Local educator, comedian, and founder of the Yoniversity, Laura-Doe is creating a movie The Art & Science of Female Arousal.
Presenting in an entertaining and accessible teen-friendly format, this 75 minutes of film is jam packed with fascinating information about the female body’s elegant design for pleasure, arousal and self-healing.
Laura-Doe has recently launching her crowdfunding campaign asking supporters, sex-positive community and friends alike to contribute towards the post-production, manufacture and distribution of the movie.
Why do you think we need to talk about female arousal? Is it really that difficult?
No, it isn’t difficult really. The female body is elegantly designed for pleasure.
But the women who experience anything like the arousal that they are actually capable of are in quite a minority. Research in the US suggests that as many of 47 per cent of women suffer from what they are now calling Female Sexual Dysfunction.
Pharmaceutical companies have been pushing the creation of this ‘disorder’ so that they can develop the elusive Pink Viagra – a pill designed to ‘cure’ it. In my practice I see that education, not pills, will support most of my clients.
It is exactly because we don’t talk about women’s arousal that many of the issues arise.
One of the things we need to discuss is how different men and women are in the way they get turned on.
We also need to talk about the fact that there is no ‘one size fits all’ in the arousal game. What works for me one day may not work the next and it might never work for you.
We are all wonderfully unique, delicious beings, but if we don’t know our own bodies, it’s hard to expect someone else to.
Do people know enough about sex? Are we teaching it right yet?
I’ve been studying sexuality for more than 30 years but a lot of the information that has rocked my world and which appears in the documentary only became available in the past few years.
For instance, pioneering research into the true extent of the clitoris was undertaken in the late 90s by an Aussie urologist, Helen O’Connell.
She observed that surgeons took special care to avoid particular nerves and blood vessels in prostate surgery on men in order to preserve their sexual function. But sparing sexual function in women undergoing pelvic surgery was a matter of guesswork.
None of the available textbooks described the nerve or blood supply to the clitoris. She undertook to rectify the omission and in the process discovered a whole new understanding of that delightful organ.
MRI technology that now allows us to see what is happening in the brain during arousal has also only been available in the past decade.
I have found that having a map of how my body is designed for arousal helps me to feel even more pleasure than I already did.
There is an abundance of information and a lot of misinformation available that creates more confusion. The things they read about just make them feel more inadequate.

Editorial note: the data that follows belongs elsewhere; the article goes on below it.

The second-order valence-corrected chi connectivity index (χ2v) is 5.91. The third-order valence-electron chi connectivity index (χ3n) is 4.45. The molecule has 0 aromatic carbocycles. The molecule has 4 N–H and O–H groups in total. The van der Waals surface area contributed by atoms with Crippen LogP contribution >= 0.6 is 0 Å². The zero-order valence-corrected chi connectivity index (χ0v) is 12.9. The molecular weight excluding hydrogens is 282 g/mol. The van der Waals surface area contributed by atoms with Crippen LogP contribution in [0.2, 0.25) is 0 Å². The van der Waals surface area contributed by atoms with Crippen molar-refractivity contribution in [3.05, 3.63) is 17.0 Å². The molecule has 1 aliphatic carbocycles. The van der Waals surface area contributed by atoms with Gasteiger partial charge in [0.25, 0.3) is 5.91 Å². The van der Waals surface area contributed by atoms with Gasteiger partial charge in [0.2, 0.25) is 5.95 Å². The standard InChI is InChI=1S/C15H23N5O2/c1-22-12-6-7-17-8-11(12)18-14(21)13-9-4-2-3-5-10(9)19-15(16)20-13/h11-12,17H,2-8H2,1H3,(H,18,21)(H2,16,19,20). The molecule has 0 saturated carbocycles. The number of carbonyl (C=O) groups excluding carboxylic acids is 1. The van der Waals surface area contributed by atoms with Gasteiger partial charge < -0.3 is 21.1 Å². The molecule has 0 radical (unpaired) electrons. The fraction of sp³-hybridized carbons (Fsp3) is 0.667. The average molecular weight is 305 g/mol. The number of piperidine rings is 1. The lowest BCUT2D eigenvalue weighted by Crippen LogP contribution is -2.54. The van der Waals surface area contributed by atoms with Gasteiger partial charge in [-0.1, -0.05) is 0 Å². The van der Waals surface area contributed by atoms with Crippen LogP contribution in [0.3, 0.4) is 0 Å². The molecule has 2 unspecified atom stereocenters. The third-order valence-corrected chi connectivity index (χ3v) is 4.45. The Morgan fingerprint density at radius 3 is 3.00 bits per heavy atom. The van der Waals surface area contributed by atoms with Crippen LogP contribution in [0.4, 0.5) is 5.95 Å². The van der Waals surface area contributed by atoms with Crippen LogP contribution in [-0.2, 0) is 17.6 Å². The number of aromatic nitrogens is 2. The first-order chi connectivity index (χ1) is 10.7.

Sadly, owing to a lack of understanding about their own body’s arousal needs, many women have early experiences in which they weren’t turned on nearly enough.
Apart from being disappointing and uncomfortable, the sensitive tissue of the vagina quite literally checks out, becomes numb and women are left wondering what all the fuss is about.
As far as sex education in schools goes, in most places that is still sadly limited too – usually embarrassed discussions on how to prevent pregnancy and STIs.
Although these are important topics there is very little being taught about pleasure, the details of sexual experience and the joys and the journey of relating intimately with another human being.
Young people are looking to the internet to find answers to their natural questions about their burgeoning sexual interest and there they are bombarded by a multitude of images, very few of which give any information about female arousal.
What do you think are the stumbling blocks for western culture when it comes to addressing sexuality?
The curious cone of silence around genitals and sexuality that has been in place since the Victorian era has a lot to answer for. If we can’t talk about our pleasurable parts it makes it tricky finding out how to get them functioning optimally.
Add to that the legacy of guilt and shame that religion has bestowed upon us and you have a recipe for disaster.
What are you trying to achieve with your documentary?
I want to support people to have more fulfilling relationships. Dissatisfaction in the bedroom is one of the leading causes of relationship breakup, but by opening up the conversation and introducing accurate information I have seen profound changes in my clients’ relating.
I want to support women to connect with and feel the pleasure that their bodies are naturally capable of. Through self-love comes self-empowerment and let’s face it – when mamma’s happy, everyone’s happy!
How will the crowdfunding help?
We’ve done a huge amount on a tiny budget with a small but dedicated team, but to make sure the final product is professional in all aspects we need to get the big guns in now.
We need to master the audio, finalise post-production, author the DVD, create fabulous artwork, get the marketing just right and launch it with pizzazz. We want to empower as many people as possible with this information, supporting them to bring more pleasure into their lives and to create more satisfying intimate relationships.
You are invited to find out more about this ground-breaking project by visiting